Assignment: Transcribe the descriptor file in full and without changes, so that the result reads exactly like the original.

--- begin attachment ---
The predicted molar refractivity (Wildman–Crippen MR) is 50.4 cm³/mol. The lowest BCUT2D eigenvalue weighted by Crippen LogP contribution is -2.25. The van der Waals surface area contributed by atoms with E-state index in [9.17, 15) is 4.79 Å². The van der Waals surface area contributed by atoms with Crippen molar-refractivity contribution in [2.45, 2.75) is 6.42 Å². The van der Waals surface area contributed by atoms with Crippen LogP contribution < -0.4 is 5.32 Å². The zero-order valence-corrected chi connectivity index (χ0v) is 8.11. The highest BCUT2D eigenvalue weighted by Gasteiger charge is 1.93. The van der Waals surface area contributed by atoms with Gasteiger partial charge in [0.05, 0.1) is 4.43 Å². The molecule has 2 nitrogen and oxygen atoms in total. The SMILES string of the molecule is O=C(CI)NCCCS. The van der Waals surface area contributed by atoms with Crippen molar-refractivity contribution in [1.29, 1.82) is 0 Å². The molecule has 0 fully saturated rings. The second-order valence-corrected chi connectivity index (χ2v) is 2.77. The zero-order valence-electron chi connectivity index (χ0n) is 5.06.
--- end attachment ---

The predicted molar refractivity (Wildman–Crippen MR) is 50.4 cm³/mol. The lowest BCUT2D eigenvalue weighted by Crippen LogP contribution is -2.25. The van der Waals surface area contributed by atoms with E-state index in [9.17, 15) is 4.79 Å². The van der Waals surface area contributed by atoms with Crippen molar-refractivity contribution in [2.45, 2.75) is 6.42 Å². The van der Waals surface area contributed by atoms with Crippen LogP contribution < -0.4 is 5.32 Å². The zero-order valence-corrected chi connectivity index (χ0v) is 8.11. The highest BCUT2D eigenvalue weighted by Gasteiger charge is 1.93. The van der Waals surface area contributed by atoms with Gasteiger partial charge in [0.05, 0.1) is 4.43 Å². The molecule has 2 nitrogen and oxygen atoms in total. The SMILES string of the molecule is O=C(CI)NCCCS. The van der Waals surface area contributed by atoms with Crippen molar-refractivity contribution in [1.29, 1.82) is 0 Å². The molecule has 0 fully saturated rings. The second-order valence-corrected chi connectivity index (χ2v) is 2.77. The zero-order valence-electron chi connectivity index (χ0n) is 5.06.